Recent research that indicates ten universal values are shared across cultures has developed into the Schwartz Value Systems Theory. This theory describes the ten basic human values that derive from different motivational forces such as social superiority, an inner desire in novelty, and loyalty to one’s group. The values and corresponding motivational forces guide an individual’s decisions. After the Schwartz Value Systems Theory had been developed, two surveys have been created in order to assess an individual’s value hierarchy. While both of these surveys accurately measure an adult’s values, further research has indicated children possess individual values similarly to adults. As a result, the Picture Based Values Survey for Children was created in order to consider children’s values. The results from the children who took the Picture Based Values Survey For Children revealed that those children as a group acquired the same value hierarchy as adults. Since motivational forces determine an individual’s values, it would seem predictable that values might have an effect on a student’s level of motivation to succeed in the classroom. When a student’s motivational goals are met in the classroom, then they will become engaged in the lesson by aligning students’ values to the teaching methods incorporated in the lesson. This thesis therefore integrates prior research on children’s value development, the effects these values have on society and the classroom, and ways to exhibit values through discourse and teaching methods. Further, this seeks to apply this research in late childhood and early adolescence classrooms by examining the effects that may result from teachers exhibiting each of the ten universal values through their teaching methods through publicly shared videos.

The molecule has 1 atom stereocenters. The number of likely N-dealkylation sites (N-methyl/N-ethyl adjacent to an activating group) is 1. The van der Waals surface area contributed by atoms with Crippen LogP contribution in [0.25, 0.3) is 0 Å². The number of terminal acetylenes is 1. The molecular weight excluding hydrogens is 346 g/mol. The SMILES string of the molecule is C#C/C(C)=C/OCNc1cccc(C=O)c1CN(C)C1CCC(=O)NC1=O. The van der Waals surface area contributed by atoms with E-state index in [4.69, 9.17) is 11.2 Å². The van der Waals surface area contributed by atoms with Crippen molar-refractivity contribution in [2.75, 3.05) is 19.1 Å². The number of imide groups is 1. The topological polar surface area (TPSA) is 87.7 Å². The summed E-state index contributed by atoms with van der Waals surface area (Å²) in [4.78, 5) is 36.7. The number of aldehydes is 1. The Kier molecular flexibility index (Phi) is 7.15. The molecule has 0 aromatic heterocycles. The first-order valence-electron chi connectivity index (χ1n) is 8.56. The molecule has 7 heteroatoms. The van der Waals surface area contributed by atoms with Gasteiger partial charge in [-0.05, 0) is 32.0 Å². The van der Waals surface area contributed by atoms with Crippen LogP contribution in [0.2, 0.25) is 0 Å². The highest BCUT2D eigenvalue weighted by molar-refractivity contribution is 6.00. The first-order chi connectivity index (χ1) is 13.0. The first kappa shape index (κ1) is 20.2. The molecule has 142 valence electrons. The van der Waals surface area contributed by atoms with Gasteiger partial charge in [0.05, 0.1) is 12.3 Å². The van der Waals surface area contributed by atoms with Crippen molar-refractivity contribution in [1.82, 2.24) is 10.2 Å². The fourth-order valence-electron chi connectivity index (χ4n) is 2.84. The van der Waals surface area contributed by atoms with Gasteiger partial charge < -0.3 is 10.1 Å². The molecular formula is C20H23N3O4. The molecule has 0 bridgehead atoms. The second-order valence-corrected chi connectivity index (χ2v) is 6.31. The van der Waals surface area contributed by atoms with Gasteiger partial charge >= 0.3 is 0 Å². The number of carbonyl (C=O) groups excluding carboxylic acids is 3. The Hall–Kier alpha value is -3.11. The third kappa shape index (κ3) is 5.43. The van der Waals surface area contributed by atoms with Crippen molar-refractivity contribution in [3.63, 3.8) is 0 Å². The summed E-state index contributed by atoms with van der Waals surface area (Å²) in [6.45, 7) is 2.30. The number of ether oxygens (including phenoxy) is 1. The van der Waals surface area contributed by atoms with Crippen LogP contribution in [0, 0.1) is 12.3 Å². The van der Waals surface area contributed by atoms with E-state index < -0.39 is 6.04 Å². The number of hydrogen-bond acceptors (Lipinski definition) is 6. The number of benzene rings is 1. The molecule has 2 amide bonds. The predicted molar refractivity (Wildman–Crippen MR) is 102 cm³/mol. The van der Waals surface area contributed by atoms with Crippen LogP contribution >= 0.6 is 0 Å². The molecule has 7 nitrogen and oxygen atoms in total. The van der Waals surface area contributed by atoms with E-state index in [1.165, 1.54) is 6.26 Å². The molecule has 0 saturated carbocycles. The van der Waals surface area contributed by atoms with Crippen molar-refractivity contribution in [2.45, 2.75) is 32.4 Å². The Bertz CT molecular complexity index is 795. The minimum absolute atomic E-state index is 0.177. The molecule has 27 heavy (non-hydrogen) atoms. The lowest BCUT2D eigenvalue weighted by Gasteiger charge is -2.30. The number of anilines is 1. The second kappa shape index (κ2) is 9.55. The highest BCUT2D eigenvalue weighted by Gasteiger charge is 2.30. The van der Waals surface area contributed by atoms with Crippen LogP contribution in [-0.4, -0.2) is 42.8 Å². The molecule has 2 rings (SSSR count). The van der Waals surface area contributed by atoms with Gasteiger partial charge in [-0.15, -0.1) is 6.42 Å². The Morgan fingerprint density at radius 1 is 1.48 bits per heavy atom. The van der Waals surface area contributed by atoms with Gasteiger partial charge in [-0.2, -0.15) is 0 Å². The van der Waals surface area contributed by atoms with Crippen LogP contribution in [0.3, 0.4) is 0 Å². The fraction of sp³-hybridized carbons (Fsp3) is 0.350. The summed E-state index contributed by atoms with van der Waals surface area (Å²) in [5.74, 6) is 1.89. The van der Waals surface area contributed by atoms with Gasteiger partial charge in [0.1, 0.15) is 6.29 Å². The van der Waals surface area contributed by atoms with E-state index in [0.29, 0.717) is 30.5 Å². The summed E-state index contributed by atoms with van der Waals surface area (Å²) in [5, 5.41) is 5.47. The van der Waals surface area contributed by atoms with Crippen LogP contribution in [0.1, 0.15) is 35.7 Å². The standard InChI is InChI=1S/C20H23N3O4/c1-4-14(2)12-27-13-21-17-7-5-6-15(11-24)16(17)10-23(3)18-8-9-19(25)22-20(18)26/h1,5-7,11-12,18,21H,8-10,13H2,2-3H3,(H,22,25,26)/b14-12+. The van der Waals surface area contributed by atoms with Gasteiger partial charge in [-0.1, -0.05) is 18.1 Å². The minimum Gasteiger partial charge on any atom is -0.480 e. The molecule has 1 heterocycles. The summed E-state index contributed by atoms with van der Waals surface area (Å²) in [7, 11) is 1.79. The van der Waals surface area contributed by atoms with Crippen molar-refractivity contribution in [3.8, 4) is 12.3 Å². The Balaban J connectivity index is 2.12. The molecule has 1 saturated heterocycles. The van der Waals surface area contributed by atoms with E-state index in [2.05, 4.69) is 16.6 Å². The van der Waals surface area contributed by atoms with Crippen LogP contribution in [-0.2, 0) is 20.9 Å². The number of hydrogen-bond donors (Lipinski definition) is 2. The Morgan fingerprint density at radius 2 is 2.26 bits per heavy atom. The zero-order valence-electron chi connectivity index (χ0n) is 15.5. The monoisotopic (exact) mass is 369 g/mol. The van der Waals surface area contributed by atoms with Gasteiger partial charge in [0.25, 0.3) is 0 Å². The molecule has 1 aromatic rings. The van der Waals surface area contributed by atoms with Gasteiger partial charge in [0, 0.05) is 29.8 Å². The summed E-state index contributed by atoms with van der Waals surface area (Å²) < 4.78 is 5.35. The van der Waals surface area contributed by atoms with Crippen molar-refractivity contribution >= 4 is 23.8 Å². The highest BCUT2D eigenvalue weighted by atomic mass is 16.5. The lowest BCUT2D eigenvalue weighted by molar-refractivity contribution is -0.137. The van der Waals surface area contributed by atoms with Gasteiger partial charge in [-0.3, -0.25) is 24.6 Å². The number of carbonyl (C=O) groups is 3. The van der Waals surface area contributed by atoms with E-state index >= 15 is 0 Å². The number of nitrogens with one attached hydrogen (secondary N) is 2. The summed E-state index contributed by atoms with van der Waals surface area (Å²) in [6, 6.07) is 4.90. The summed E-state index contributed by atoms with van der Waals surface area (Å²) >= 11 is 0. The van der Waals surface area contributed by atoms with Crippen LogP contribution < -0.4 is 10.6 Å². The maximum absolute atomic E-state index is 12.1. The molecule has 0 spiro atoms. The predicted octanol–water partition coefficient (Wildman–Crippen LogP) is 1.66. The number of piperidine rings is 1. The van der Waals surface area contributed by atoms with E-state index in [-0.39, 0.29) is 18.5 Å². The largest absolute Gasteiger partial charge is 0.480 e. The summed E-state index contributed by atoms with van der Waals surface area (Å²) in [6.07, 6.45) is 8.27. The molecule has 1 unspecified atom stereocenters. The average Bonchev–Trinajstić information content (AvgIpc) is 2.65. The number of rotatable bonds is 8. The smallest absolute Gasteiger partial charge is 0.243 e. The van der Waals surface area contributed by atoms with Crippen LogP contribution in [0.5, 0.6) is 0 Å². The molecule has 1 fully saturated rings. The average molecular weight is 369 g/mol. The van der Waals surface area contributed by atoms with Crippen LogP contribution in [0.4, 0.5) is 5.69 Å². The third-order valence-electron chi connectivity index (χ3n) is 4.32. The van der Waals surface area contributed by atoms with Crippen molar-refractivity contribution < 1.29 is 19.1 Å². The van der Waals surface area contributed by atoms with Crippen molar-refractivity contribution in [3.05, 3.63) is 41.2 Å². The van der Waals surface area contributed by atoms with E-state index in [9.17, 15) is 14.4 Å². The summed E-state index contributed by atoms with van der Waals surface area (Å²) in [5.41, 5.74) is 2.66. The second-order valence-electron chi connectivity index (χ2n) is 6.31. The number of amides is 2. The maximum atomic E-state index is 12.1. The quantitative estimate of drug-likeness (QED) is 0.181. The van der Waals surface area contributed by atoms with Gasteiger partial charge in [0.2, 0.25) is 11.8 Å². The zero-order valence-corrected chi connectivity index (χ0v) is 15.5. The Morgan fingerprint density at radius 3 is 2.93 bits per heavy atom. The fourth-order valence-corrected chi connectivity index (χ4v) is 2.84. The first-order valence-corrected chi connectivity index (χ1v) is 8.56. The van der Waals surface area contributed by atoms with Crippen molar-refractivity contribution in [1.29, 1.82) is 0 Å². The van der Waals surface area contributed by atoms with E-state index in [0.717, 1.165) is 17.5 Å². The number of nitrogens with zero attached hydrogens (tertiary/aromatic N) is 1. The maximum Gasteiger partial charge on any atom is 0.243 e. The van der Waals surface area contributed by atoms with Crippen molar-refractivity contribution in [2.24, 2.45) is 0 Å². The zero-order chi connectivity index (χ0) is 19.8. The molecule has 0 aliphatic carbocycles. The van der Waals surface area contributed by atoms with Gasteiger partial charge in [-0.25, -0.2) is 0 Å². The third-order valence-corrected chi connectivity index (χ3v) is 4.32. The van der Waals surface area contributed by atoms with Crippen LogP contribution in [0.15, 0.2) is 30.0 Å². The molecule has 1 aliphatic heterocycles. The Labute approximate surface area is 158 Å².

Bachelor of Science (B.S.)
College of Education and Human Performance
Orlando (Main) Campus
Daly, Nicole, "Exploring Teaching Methods Corresponding with the Theory of Basic Human Values in Late Childhood and Early Adolescence Classrooms" (2017). Honors in the Major Theses. 267.